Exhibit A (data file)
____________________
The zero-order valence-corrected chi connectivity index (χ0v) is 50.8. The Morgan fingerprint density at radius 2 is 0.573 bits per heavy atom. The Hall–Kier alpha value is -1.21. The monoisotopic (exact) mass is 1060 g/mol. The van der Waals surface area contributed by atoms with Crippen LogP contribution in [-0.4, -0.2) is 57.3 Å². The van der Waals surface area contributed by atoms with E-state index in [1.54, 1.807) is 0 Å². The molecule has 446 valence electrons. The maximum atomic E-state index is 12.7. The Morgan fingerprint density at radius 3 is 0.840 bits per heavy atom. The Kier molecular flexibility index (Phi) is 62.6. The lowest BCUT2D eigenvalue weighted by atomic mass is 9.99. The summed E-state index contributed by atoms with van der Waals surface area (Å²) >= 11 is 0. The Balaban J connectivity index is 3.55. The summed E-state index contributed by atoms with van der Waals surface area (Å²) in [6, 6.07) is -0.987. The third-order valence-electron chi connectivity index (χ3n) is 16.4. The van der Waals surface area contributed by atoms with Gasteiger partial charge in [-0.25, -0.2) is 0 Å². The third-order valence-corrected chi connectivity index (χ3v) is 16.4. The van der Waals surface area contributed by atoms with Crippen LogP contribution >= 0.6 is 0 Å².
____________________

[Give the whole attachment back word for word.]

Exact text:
The zero-order valence-corrected chi connectivity index (χ0v) is 50.8. The Morgan fingerprint density at radius 2 is 0.573 bits per heavy atom. The Hall–Kier alpha value is -1.21. The monoisotopic (exact) mass is 1060 g/mol. The van der Waals surface area contributed by atoms with Crippen LogP contribution in [-0.4, -0.2) is 57.3 Å². The van der Waals surface area contributed by atoms with E-state index in [1.54, 1.807) is 0 Å². The molecule has 446 valence electrons. The maximum atomic E-state index is 12.7. The Morgan fingerprint density at radius 3 is 0.840 bits per heavy atom. The Kier molecular flexibility index (Phi) is 62.6. The lowest BCUT2D eigenvalue weighted by atomic mass is 9.99. The summed E-state index contributed by atoms with van der Waals surface area (Å²) >= 11 is 0. The Balaban J connectivity index is 3.55. The summed E-state index contributed by atoms with van der Waals surface area (Å²) in [6, 6.07) is -0.987. The third-order valence-electron chi connectivity index (χ3n) is 16.4. The van der Waals surface area contributed by atoms with Gasteiger partial charge in [-0.25, -0.2) is 0 Å². The third-order valence-corrected chi connectivity index (χ3v) is 16.4. The van der Waals surface area contributed by atoms with Crippen LogP contribution >= 0.6 is 0 Å².